Well, the Marty Peretz crisis is finally upon us. The confluence of events responsible involves the fiftieth anniversary of Harvard's social studies program—where Peretz has long been an instructor—and the launch of an undergraduate research fund named in his honor. (The university already enjoys having Ruth Wisse as the Martin Peretz Professor of Yiddish Literature.) Just before he was to speak at the honorary luncheon, however, Peretz mused on his blog that "frankly, Muslim life is cheap, most notably to Muslims," who, he averred, were "[un]worthy of the privileges of the First Amendment." That's when all hell broke loose.
Peretz issued a partial apology, but as with Trent Lott and Strom Thurmond regarding blacks, the problem is not a single statement; it's a lifetime of them. (Head on over to peretzdossier.blogspot.com if you doubt this.) To pick just one golden oldie at random, in 2006 Peretz insisted that "Arabs are feigning outrage when they protest what they call American (or Israeli) 'atrocities,'" adding, "We have higher standards of civilization than they do."
What suddenly made his recent remarks into a story was the way they fit into a narrative of increasing intolerance (along with the threat of violence) against Muslims in the wake of the Park51 controversy. We had Newt Gingrich complaining of the imminent imposition of Sharia law in the United States, Pastor Jones in Florida threatening to burn Korans and the editor in chief of America's flagship liberal publication suggesting that Muslims have their First Amendment rights withdrawn. (Trends in the US media inevitably come in threes.) So when Nicholas Kristof quoted Peretz in his New York Times column, the poison Peretz had been spewing regularly for decades suddenly became news. Petitions and open letters of complaint flowed in from students, faculty and alumni, asking how Harvard could appear to honor such unmistakable bigotry. (No one, by the way, could point to any scholarship Peretz has produced, as none exists.) So now Harvard had a problem: how to pocket $650,000 raised for student research without implicating itself in the undeniable ugliness of Peretz's campaign of hatred and malice against Muslims.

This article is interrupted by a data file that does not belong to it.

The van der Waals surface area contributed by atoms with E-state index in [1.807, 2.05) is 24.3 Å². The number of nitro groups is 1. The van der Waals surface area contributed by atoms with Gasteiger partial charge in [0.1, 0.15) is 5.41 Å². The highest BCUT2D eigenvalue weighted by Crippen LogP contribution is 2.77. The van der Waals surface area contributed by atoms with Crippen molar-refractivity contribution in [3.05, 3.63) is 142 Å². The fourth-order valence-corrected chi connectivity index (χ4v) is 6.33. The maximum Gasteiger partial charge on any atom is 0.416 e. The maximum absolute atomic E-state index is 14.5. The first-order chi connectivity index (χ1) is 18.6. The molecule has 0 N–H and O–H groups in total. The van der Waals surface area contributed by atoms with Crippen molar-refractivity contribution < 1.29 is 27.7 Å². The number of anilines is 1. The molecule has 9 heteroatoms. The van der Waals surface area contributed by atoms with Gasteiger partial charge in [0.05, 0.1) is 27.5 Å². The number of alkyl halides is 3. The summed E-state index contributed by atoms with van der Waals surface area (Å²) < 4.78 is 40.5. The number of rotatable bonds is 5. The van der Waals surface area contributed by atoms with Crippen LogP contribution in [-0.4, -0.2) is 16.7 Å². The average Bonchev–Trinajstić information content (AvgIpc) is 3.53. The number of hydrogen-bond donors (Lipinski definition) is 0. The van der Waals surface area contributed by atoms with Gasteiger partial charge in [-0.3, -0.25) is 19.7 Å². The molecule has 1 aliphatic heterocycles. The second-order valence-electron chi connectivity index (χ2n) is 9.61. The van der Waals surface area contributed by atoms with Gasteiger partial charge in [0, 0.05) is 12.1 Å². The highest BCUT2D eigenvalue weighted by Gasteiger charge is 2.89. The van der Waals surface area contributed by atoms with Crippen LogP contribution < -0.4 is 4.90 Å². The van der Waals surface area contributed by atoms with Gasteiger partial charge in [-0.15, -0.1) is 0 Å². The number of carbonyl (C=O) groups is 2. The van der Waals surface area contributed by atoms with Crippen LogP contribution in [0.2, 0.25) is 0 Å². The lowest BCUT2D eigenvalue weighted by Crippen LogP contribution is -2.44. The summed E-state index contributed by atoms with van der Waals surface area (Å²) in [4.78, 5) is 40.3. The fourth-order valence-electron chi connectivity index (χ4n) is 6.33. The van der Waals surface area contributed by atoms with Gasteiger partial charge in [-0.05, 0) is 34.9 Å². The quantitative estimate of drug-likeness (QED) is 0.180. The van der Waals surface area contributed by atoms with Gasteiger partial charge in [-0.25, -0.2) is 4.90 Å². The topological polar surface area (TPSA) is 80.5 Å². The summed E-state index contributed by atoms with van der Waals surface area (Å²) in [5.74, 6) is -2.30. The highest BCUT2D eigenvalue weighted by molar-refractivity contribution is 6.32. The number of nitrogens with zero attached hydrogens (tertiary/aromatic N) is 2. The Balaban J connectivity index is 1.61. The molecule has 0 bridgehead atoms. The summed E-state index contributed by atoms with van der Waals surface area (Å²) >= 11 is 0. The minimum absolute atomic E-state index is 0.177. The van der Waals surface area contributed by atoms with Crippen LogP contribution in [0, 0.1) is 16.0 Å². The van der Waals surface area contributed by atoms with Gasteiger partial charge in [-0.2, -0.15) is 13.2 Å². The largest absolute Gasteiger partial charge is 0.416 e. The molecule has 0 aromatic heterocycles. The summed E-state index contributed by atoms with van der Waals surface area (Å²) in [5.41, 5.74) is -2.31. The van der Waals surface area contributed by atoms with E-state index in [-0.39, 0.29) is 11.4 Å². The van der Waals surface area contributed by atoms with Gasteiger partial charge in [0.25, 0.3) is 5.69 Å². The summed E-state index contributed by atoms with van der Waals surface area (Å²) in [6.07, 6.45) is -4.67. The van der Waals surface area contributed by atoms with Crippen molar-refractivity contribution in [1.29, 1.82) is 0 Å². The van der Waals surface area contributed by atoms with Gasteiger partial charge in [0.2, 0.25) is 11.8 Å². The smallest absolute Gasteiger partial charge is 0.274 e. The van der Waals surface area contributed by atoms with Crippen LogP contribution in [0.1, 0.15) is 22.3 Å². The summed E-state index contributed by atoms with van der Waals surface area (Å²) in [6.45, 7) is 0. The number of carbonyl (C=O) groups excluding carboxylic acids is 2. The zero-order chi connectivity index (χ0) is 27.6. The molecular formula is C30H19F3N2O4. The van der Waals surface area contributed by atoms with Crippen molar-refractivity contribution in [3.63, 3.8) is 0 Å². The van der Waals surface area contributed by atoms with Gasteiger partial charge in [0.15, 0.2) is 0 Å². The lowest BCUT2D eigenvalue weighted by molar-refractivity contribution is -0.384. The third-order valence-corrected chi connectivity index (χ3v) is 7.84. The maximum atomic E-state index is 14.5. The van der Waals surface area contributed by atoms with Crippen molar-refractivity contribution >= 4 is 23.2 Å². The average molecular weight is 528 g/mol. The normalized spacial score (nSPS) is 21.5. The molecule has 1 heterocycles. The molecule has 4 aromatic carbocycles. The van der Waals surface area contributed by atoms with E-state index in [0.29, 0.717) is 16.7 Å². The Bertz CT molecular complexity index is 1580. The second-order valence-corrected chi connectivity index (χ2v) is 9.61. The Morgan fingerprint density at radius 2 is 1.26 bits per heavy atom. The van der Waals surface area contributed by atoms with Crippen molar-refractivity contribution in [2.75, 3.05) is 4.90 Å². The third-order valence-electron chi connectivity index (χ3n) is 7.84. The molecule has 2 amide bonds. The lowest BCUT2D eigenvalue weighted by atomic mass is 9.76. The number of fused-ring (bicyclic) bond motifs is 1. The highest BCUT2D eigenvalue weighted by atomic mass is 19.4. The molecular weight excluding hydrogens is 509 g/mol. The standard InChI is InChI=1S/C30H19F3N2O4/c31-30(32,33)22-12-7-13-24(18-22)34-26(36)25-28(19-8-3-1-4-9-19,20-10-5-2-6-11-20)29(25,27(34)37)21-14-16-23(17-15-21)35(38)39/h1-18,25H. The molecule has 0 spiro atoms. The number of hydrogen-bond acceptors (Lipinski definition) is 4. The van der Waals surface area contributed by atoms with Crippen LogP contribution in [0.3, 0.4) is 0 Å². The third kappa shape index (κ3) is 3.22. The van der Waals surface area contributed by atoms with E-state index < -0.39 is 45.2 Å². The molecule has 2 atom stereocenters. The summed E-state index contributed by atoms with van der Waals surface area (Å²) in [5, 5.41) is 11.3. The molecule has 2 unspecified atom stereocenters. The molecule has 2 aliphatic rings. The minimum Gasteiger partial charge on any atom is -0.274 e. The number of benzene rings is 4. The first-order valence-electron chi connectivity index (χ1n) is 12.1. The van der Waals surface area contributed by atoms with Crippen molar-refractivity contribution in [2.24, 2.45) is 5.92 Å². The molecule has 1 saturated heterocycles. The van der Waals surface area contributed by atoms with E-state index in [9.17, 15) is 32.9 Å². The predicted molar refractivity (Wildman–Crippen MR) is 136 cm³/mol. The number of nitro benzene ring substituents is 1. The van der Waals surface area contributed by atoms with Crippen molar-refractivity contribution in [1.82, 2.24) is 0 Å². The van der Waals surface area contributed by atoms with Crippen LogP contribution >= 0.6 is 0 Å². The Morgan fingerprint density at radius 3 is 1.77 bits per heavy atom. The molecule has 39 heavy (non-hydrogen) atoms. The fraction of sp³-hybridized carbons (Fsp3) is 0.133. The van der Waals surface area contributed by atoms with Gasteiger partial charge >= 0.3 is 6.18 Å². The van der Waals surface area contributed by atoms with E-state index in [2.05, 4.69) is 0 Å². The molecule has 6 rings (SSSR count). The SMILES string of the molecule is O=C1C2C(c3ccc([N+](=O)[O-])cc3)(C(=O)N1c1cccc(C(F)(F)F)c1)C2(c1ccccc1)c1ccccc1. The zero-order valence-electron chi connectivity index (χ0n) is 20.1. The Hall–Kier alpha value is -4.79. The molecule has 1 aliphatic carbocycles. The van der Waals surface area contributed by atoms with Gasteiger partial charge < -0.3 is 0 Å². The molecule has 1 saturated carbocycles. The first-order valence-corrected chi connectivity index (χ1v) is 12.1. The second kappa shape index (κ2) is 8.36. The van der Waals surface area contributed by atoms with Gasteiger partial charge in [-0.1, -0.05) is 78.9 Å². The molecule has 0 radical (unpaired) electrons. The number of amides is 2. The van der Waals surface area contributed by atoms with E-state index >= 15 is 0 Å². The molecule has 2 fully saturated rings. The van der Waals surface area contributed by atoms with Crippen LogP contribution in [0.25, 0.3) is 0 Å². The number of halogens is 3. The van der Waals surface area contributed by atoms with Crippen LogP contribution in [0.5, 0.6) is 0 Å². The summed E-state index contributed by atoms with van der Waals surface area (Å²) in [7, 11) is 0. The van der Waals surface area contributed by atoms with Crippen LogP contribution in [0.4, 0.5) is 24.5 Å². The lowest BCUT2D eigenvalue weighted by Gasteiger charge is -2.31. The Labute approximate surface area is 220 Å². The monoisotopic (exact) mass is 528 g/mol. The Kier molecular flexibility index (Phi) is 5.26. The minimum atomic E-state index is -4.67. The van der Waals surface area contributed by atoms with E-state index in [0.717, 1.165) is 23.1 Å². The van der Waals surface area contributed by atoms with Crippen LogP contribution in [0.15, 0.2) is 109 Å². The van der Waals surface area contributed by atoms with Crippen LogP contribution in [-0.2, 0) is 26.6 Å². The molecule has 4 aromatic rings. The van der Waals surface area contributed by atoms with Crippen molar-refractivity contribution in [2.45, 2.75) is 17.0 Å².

At this writing, Harvard's plan is to—surprise, surprise—take the cash but drop Peretz from the list of luncheon speakers.* Here, Harvard's conundrum is similar to one faced by many of the fine writers and editors who have passed through TNR over the years. As long as nobody mentioned Peretz's habitual hysteria, no one needed to face up to the complex moral calculus in working for, and publishing in, a magazine that offered a daily dose of legitimacy to such views. As a Peretz crank, I must admit that this is one "crisis" I welcome. But I also wonder: how many liberals will join The Atlantic's James Fallows in announcing, loudly and clearly, of Marty Peretz: "He does not speak for us."
*After this article went to press, it appears that Harvard invited Peretz to make remarks at the social studies event on Saturday, even after removing him from the official list of speakers.